Energy development

Lower reservoir on El Hierro island

Spanish island dumps diesel for wind, water and sunshine


El Hierro, a tiny island in the Canaries, is halfway to the UN goal of ditching fossil fuels. But finding just the right renewable energy mix is proving tough.

A man standing in a dimly lit room showing large renewable batteries

Renewable energy seen as an answer to Ukraine’s wartime energy woes

Port cranes load a climate friendly LNG, liquefied natural gas, powered container ship at the import and export harbor in Hamburg, Germany

Europe’s new liquified gas infrastructure puts climate targets in question

A flare burns natural gas at an oil well on Aug. 26, 2021, in Watford City, North Dakota.

Political climate: Part I

Critical State
A man walks past electricity pylons at an electricity sub station in Madrid, Spain, Wednesday, Aug. 11, 2021. 

As energy prices soar in Spain, residents seek renewable alternatives

For years, Shanghai has featured some of China's worst air pollution. Recent initiatives by the Chinese government, though, have begun to clean up some of the problem.

With the US pursuing fossil fuels, alternative, renewable forms of energy could be an even bigger boon to China


While the Trump Administration has decided to support the fossil fuel industry, China has decided to go in a much different direction.

Cleaning up power lines in Puerto Rico

Renewable energy and resilient microgrids could help rebuild Puerto Rico


Many experts believe renewable energy and distributed microgrids can save costs and be a better solution to extreme weather. Rebuilding Puerto Rico’s energy infrastructure could present an opportunity to make this a reality.

Nellis Solar Power Plant

Natural gas and solar power have been growing together. Can that last?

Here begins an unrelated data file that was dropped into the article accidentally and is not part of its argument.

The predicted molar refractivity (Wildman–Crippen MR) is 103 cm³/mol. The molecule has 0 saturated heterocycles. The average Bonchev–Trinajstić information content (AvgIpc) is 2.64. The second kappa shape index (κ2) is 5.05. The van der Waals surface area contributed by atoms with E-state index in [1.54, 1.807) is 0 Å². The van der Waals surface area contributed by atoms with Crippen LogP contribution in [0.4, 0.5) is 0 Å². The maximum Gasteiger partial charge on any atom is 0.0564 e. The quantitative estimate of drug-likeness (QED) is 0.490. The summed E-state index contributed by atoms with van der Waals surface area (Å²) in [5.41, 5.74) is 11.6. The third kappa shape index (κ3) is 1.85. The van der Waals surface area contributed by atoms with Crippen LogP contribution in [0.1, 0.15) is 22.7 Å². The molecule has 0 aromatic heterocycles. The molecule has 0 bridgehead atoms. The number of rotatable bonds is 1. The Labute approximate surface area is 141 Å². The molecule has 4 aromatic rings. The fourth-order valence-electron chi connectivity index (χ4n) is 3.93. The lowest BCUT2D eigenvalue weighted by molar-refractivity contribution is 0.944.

Solar power and natural gas seem like competitors in the race to create new power generating capacity. And that’s true — to an extent. But they both may be crucial to helping meet future global energy needs — and reducing the risks of climate change.

Opponents of the Keystone XL oil pipeline rally in front of the White House on February 24, 2015, the day President Barack Obama vetoed a bill circumventing administration review of the project and mandating its construction.

President Obama’s veto isn’t the end of the Keystone XL story


President Obama vetoed a bill that would approve construction of the Keystone XL pipeline, but that still doesn’t mean the project is officially dead. But with collapsed oil prices and a world moving away from fossil fuels, would Keystone’s builders eventually regret it if they do win approval?

A wind farm with 43 wind turbines generates electricity for the village of Feldheim, Germany.

A German village keeps the lights on with windmills and pig manure


The tiny German village of Feldheim, about 50 miles southwest of Berlin, has sworn off fossil fuels and nuclear power. It produces every bit of its electricity and heat from local sources, and a key way it does that is by using manure from local farms.